07. Palouse Falls in the Palouse Falls National Park, Washington
The Palouse Falls is known more for being an incredible kayaking spot, but it is also a beautiful place to take a dip in some fresh water while also enjoying beautiful views. The Palouse Falls stands at 189 feet, which is 17 feet higher than Niagara Falls. Palouse remains one of the last and most magnificent remnants of the glacial floods, sometimes known as the Missoula floods, which happened at the end of the last ice. This is according to Washington Trails Association.
06. Alamere Falls deep in the Philip Burton Wilderness, California
Nothing can beat sunbathing near a waterfall, and this is exactly what you get with Alamere Falls. The Alamere Falls, located deep in the Philip Burton Wilderness in California, is a cascade over a 30-foot-tall cliff and onto Wildcat Beach. Thus, the swimming hole is actually part of the ocean. It will take a 7-mile hike to get to the said falls, and through a bit of an onerous trek, you can trust that at the end of it all there is a pot of gold. It must be said that while you are there, you should be careful when walking on or around the cliff edges, and you should also be extra mindful of the coastal erosion.
05. Stony Kill Falls in the Minnewaska Preserve, New York
The swimming hole on Stoney Kill Falls in Delaware is found above the falls. That being said, you can go for a cool off below the well as well, since the water flows of the high ledge and onto shallow green pools below. The Stony Kill Falls is located in Wawarsing, which is on the northwestern edge of the Minnewaska Preserve. The said land was acquired by the state of New York in 2001.
04. Brandywine falls in Northfield, Ohio
The National Park Service has stated that the Brandywine Creek, which is in Ohio and is 65-foot tall, is a classic geological feature. This can be attributed to the hard rock that covers the waterfall and shields the soft layers of rock that are below. The rock includes Bedford and Cleveland shales, both of which are soft rocks that were formed from mud on the seafloor around 400 million years ago. The shale is finely chunked, and this gives the water a veil-like appearance as it cascades. Thus, while enjoying a swim in the swimming hole, you will also be in and around some geology, which, even though you may not care for it much, is pretty cool to experience.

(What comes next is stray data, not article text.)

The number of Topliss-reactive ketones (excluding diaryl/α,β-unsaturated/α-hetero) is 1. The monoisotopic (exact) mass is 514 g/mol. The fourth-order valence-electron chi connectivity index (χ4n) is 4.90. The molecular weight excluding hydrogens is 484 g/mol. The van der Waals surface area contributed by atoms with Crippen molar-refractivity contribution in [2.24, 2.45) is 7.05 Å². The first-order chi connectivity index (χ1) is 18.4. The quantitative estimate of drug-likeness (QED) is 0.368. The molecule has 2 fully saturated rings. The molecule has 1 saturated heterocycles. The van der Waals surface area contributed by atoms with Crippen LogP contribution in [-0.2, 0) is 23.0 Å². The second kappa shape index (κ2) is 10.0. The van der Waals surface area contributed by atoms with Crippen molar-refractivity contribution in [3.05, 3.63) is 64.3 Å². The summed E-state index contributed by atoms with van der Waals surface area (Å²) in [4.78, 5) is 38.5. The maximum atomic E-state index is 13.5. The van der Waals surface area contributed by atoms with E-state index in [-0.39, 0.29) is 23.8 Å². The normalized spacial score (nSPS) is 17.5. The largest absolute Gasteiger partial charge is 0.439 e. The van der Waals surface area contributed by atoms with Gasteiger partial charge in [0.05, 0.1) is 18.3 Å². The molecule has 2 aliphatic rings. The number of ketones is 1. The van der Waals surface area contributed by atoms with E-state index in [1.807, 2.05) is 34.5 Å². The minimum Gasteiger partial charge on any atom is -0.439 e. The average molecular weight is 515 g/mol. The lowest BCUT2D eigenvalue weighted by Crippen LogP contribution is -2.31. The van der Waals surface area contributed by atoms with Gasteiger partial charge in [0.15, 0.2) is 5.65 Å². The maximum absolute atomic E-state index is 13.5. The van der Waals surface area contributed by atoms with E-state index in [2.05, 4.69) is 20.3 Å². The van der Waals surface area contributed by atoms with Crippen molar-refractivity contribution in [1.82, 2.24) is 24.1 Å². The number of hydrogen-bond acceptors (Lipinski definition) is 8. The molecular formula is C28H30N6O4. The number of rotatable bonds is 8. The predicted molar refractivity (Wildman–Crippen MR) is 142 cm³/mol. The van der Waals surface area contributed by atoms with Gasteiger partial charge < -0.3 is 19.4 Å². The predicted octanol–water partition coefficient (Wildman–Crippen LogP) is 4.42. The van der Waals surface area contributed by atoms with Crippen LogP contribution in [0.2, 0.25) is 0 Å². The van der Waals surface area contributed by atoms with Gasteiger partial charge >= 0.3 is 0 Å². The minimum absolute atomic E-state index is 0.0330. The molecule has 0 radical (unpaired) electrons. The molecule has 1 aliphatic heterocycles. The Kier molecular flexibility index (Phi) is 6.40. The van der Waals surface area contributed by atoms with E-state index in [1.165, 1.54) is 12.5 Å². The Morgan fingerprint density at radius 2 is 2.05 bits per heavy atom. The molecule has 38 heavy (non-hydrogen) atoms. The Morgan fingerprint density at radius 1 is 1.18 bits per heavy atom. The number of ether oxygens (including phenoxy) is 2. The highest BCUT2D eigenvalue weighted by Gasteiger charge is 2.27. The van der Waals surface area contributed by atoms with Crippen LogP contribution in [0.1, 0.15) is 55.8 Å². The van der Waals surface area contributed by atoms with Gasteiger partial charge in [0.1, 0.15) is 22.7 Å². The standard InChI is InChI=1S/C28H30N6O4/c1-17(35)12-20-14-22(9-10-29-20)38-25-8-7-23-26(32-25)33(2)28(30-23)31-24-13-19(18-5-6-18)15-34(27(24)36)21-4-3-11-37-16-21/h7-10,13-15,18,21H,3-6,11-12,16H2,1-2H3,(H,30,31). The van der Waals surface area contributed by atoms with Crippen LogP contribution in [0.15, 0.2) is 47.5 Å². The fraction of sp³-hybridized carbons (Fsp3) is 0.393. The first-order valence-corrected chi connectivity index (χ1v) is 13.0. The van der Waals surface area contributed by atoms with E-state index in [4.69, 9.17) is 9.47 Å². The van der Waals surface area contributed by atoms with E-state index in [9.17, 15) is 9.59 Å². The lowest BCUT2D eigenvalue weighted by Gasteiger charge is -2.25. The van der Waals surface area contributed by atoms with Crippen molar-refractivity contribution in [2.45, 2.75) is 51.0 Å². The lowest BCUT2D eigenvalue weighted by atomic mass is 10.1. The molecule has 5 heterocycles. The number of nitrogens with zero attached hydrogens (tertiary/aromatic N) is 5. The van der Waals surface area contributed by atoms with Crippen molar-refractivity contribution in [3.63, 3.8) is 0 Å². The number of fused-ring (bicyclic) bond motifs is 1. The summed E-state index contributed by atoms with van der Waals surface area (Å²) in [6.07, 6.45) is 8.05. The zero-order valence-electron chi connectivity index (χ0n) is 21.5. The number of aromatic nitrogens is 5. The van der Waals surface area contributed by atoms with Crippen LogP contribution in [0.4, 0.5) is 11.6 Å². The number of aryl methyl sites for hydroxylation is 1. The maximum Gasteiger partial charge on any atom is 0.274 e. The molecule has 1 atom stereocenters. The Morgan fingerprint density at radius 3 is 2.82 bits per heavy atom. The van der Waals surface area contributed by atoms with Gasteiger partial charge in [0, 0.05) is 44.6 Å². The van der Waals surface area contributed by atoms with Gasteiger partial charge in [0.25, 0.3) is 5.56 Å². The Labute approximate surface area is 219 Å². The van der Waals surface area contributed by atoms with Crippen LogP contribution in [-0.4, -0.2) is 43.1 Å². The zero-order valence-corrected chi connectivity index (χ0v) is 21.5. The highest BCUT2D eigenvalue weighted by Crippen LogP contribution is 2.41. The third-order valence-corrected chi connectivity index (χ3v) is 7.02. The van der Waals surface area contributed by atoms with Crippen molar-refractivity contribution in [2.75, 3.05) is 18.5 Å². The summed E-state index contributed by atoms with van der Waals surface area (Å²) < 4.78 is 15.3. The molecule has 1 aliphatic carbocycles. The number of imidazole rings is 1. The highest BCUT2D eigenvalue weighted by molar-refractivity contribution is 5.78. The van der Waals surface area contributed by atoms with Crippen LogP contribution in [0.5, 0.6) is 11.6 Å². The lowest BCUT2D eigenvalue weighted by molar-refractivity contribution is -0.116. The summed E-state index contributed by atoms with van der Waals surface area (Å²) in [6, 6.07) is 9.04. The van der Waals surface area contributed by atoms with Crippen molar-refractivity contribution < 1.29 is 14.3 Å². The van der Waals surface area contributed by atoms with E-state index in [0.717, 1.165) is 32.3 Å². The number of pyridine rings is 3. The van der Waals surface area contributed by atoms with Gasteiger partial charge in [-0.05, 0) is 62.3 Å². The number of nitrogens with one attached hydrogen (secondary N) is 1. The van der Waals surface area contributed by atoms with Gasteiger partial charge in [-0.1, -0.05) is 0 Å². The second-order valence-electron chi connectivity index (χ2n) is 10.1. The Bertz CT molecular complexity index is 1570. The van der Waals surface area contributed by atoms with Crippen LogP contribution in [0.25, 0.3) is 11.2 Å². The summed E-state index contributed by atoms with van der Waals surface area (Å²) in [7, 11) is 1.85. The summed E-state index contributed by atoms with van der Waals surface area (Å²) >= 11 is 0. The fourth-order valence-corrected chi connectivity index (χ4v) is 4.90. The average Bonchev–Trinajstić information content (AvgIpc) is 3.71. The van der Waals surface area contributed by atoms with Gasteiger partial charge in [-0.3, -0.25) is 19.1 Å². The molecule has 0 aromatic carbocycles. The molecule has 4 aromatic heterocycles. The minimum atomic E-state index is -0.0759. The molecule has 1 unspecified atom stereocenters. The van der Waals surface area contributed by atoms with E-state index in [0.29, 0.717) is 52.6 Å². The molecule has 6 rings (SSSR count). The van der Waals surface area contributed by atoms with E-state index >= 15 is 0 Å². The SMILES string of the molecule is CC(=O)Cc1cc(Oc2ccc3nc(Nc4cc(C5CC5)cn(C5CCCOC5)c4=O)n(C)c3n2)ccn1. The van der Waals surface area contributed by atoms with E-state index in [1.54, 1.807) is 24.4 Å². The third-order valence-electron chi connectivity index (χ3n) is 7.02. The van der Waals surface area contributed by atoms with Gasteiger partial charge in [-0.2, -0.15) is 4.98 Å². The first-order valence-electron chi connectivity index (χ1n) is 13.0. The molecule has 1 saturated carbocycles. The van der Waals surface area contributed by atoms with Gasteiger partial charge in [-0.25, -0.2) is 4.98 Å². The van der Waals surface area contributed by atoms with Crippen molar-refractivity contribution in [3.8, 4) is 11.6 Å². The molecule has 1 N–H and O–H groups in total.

03. The Desoto Falls in Desoto National Park, Alabama
The Desoto Falls is located in the Desoto State Park, which is also home to numerous other waterfalls, but none as magnificent as the Desoto falls. The 104-foot tall Desoto falls drop water into a deep and wide pool in which you can enjoy a good swim. Moreover, there is also a cave that is behind the cascade that offers a nice place where you can sit and enjoy the scene.
02. Bridal Veil Falls in Deerlick Creek, Ohio
The Bridal Veil Falls is located in Ohio, and it is a picturesque double cascade waterfall that is fed by Cascade Mountain. Though most visitors chose to view the falls from the observation deck, you can, if you want to, take a swim there. If you decide to take a swim, you need to do so at a time of year that is appropriate, as the water can be very chilly.
01. Pe'epe'e Falls in the Big Island, Hawaii
The Pe'epe'e Falls is located in Hawaii and is fed by the Wailuku River. it is 60 feet high, and the closer you get to it, the more aesthetically appealing it looks. To get to it, you will have to take a short hike down a hill and do some rock skipping.
Written by Liz Flynn